was somehow more culpable than she for the acceptance of the personal check. From these arguments she concludes that her discharge violated public policy.
Plaintiff has, however, failed to cite any authority for her position. According to the most recent pronouncement of the Pennsylvania Superior Court on the issue of the employment-at-will doctrine and exceptions thereto, there are only two recognized public policy constraints on employment-at-will in Pennsylvania: denial of employment on the basis of a conviction for which the offender has been pardoned and discharge of an employee for accepting jury service. Banas v. Matthews International Corp., 348 Pa. Super. 464, 502 A. 2d 637 (1985).
In holding that the law of Pennsylvania permits a cause of action for wrongful discharge, "where the employment termination abridges a significant and recognized public policy", Novosel v. Nationwide Ins. Co., 721 F.2d 894, 898 (3d Cir. 1983), the Court of Appeals for the Third Circuit also delineated the standard to be applied in determining whether an employment termination implicates a recognized public policy. The Court held that "a clearly mandated public policy" is one which "strikes at the heart of a citizen's social right, duties and responsibilities". Id. at 899 (Citation omitted).
As a federal court sitting in diversity jurisdiction, our function is to apply the law of Pennsylvania to the facts of this case, not to create a new cause of action. Wolk v. Saks Fifth Ave., Inc., 728 F.2d 221 (3d Cir. 1984). Neither is it our function to expand a recognized cause of action beyond the bounds established by the state courts.
The task of this Court, then, is to determine whether Mosser's termination was unlawful for public policy reasons. In doing so, we look to the general principle enunciated by the Court of Appeals and the specific circumstances in which Pennsylvania courts have allowed an action for wrongful discharge for public policy reasons.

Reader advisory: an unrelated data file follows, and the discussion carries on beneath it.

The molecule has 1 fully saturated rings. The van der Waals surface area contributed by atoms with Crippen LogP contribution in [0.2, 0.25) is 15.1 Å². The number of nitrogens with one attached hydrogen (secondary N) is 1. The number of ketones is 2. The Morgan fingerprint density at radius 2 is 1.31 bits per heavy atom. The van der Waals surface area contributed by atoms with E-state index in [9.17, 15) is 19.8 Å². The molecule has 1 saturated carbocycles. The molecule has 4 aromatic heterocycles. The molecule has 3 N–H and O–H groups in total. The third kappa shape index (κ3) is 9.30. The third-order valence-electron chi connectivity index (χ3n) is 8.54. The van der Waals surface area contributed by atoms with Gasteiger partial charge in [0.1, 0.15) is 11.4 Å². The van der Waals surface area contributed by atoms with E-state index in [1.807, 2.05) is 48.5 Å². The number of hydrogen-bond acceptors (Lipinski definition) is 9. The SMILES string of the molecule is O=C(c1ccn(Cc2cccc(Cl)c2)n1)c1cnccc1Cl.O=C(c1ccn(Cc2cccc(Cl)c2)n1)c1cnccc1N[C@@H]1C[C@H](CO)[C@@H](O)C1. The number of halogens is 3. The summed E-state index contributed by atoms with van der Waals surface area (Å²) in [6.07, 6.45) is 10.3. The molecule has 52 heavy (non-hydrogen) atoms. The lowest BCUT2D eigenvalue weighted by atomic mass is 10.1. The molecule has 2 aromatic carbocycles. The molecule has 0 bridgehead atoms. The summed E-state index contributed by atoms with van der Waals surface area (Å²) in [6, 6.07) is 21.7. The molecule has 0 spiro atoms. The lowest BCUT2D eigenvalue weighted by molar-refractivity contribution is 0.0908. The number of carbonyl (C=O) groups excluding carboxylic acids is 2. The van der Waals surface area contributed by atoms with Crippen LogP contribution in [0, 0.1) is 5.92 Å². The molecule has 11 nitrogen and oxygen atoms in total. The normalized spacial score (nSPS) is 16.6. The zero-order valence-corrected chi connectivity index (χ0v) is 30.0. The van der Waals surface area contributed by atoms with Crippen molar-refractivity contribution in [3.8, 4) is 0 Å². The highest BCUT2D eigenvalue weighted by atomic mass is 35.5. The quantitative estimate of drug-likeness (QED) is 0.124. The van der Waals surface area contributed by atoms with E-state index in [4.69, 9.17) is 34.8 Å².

We conclude that the public policy for which Mosser contends does not fall within the parameters identified in general terms by the Third Circuit and has not been specifically recognized by the Commonwealth of Pennsylvania. Moreover, while Mosser was an "innocent" party in the sense that she was not knowingly involved in the deception attempted by the account executive, in another sense she was not "innocent" in that she admittedly violated an established office procedure of which she had notice. Mosser's contention seems to be that because the manager of her office often disregarded certain other procedures contained in the Thomson McKinnon Branch Operations Manual and because she had received no formal training for her position the Court should declare it a violation of public policy for her employer to have enforced the cash handling procedure in her case. To so hold would excessively intrude upon private employment relationships and would impose a judicially defined "fairness" standard. Such a course is beyond the Court's proper role in these matters. Mosser did not lose her job for any reason touching upon her rights and duties as a citizen and, therefore, her termination was not a violation of public policy. Since she has now abandoned all other asserted claims which, in any event, she obviously cannot support, summary judgment will be granted in favor of the defendant.
AND NOW, this 14th day of July, 1986, upon consideration of defendant's motion for summary judgment and plaintiff's response thereto, IT IS ORDERED that the motion is GRANTED and judgment is entered in favor of the defendant, Thomson McKinnon Securities, Inc., and against the plaintiff, Shirley Mosser.
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